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Memristors

Page history last edited by frogheart@... 12 years, 4 months ago

It started with an announcement from HP Labs in May 2008. Scientists there had experimental proof that memristors, hypothesized by Dr. Leon Chua in 1971, existed.[1]  By June 2008, the HP scientists were announcing that they had successfully engineered control over test devices.[2]

 

In its way, it's a quintessential science story as it developed on two parallel tracks. On the first track, there's something called the 'holy trinity' in electrical engineering. It has to do with integrated circuits and voltage characteristics. The 'holy trinity' are: inductors, resistors and capacitors.[3]

 

On the second track, Dr. Chua, professor at the University of California's (Berkeley) Electrical Engineering and Computer Sciences Department, observed, in 1971, "an unfilled symmetry between fundamental electromagnetic equations relating charge and flux and their corresponding passive circuit elements."[4]

 

In other words, from a mathematical perspective something seemed to be missing. Chua theorized that there was a fourth member of the 'holy trinity', a memory resistor or memristor. No one made the connection between Chua's hypothesis and anomalies in voltage characteristics which had been noted in the literature since the 1950s. 

 

It was R. Stanley Williams's work in molecular electronics at the HP Labs that brought the two tracks together. Williams's colleague, Greg Snider found Chua's 1971 memristor hypothesis when he searched for a theoretical explanation of the bizarre voltage occurrences they were encountering in the lab. He brought the theory to Williams and then, "It was several years of scratching my head and thinking about it," before Williams realized that their molecular devices were really memristors. "It just hit me between the eyes."[5] Williams, Snider and colleagues, Dmitri Strukov and Duncan Stewart went on to prove the existence of Dr. Chua's memristor, a circuit element that, unlike any other member of the 'holy trinity', remembers voltage characteristics.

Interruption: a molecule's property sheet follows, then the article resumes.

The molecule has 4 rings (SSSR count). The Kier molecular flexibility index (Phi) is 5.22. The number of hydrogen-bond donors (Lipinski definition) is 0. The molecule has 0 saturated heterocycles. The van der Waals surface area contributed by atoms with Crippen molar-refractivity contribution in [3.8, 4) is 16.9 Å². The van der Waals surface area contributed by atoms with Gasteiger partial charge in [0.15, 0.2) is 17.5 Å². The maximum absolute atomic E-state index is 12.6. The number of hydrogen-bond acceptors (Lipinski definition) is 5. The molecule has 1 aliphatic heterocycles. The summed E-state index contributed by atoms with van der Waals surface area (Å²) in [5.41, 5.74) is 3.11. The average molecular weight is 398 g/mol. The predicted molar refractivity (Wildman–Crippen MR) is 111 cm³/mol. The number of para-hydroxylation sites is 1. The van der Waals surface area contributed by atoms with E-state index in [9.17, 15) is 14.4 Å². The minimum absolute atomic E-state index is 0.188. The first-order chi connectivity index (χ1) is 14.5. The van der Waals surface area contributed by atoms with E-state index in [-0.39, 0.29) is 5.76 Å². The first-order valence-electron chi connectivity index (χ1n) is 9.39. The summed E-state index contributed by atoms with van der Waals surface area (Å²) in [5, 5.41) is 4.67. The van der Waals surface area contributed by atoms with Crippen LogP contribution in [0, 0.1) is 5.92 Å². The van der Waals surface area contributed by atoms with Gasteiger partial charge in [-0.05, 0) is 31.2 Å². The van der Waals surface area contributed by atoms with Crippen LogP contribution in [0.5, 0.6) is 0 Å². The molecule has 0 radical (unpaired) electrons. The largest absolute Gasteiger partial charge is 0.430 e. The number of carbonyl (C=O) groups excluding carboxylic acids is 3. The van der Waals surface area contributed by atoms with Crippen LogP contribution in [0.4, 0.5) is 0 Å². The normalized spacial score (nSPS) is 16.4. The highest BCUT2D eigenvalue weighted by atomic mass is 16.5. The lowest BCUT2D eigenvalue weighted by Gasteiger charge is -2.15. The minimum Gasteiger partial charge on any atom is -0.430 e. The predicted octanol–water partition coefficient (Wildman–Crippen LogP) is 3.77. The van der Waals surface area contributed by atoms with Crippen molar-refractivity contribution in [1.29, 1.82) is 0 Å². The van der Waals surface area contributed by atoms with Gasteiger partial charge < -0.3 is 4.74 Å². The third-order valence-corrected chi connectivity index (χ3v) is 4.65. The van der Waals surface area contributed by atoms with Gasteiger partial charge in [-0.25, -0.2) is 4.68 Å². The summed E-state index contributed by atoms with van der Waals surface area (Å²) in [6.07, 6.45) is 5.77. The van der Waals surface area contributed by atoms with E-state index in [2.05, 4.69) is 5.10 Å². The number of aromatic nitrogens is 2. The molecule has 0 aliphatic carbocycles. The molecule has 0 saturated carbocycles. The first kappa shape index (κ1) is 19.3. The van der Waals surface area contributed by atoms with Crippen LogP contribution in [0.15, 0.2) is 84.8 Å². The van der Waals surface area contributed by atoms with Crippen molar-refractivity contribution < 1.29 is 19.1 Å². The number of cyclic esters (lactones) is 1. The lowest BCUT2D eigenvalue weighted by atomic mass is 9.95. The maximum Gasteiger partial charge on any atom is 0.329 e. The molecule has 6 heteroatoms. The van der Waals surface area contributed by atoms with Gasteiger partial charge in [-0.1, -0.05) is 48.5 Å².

Just months after the experimental proof announcement, another HP Labs team, this time led by Duncan Stewart announced that they'd achieved engineering control of a memristor. They built a switch--a memristor switch--that's 50 nanometres by 50 nanometres (50 billionths of a metre x 50 billionths of a metre). It contained a layer of a chemical most people know as a component of sunscreen or white paint, titanium dioxide. Team member, Jianhua Yang then discovered that manipulating the oxygen atoms in the layer would allow him an unprecedented level of control over the device.[6] (To get an idea about how difficult that would be, under Jump points, click Sticky and fast.)

 

A memristor switch can be operated in either digital or analogue modes. In its digital mode, the memristor's ability to retain information about how much and when current had been flowing has some interesting applications in the short term. A memristor device in its digital state could replace the current solid state memory (Flash) found in computers with less expensive nonvolatile random access memory (RAM). For the user, it means no more rebooting when starting up the computer, every program would be instantly available and much less energy would be consumed.[7]

 

In its analogue mode,  the memristor switch has a unique 'in-between' state where dialing to values such as 0.3 or 1.8 is possible and could allow it to process information the way a brain does. That is, in its analogue state, the memristor could lead to computer hardware that learns. It would allow pattern-matching (only one of a human brain's learning functions), which could be used for facial and voice recognition applications.[8]

 

Jump back

Sticky and fast

 

Jump points

See me, feel me

Footnotes

  1. Jordan, S. (May 5, 2008) True news from H-P--memristor nano-memory element. Carpe Nano. [Online blog posting] (Accessed May 6, 2008, from http://carpenano.blogspot.com/2008/05/true-news-from-h-p-memristor-nano.html)
  2. Beckett, J. (2008) Engineering memristor; control over device could pave way to computers that learn. HP Labs News, June 2008. [Online article] (Accessed June 23, 2008 from http://www.hpl.hp.com/news/2008/apr-jun/engineering_memristor.html)
  3. Adee, S. (2008) The Mysterious Memristor. IEE Spectrum Online, May 2008. [Online article] (Accessed July 3, 2008 from http://www.spectrum.ieee.org/may08/6207)
  4. Jordan, S. (May 5, 2008) True news from H-P--memristor nano-memory element. Carpe Nano. [Online blog posting] (Accessed May 6, 2008, from http://carpenano.blogspot.com/2008/05/true-news-from-h-p-memristor-nano.html)
  5. Adee, S. (2008) The Mysterious Memristor. IEE Spectrum Online, May 2008. [Online article] (Accessed July 3, 2008 from http://www.spectrum.ieee.org/may08/6207)
  6. Beckett, J. (2008) Engineering memristor; control over device could pave way to computers that learn. HP Labs News, June 2008. [Online article] (Accessed June 23, 2008 from http://www.hpl.hp.com/news/2008/apr-jun/engineering_memristor.html)
  7. Beckett, J. (2008) Engineering memristor; control over device could pave way to computers that learn. HP Labs News, June 2008. [Online article] (Accessed June 23, 2008 from http://www.hpl.hp.com/news/2008/apr-jun/engineering_memristor.html)
  8. Beckett, J. (2008) Engineering memristor; control over device could pave way to computers that learn. HP Labs News, June 2008. [Online article] (Accessed June 23, 2008 from http://www.hpl.hp.com/news/2008/apr-jun/engineering_memristor.html)

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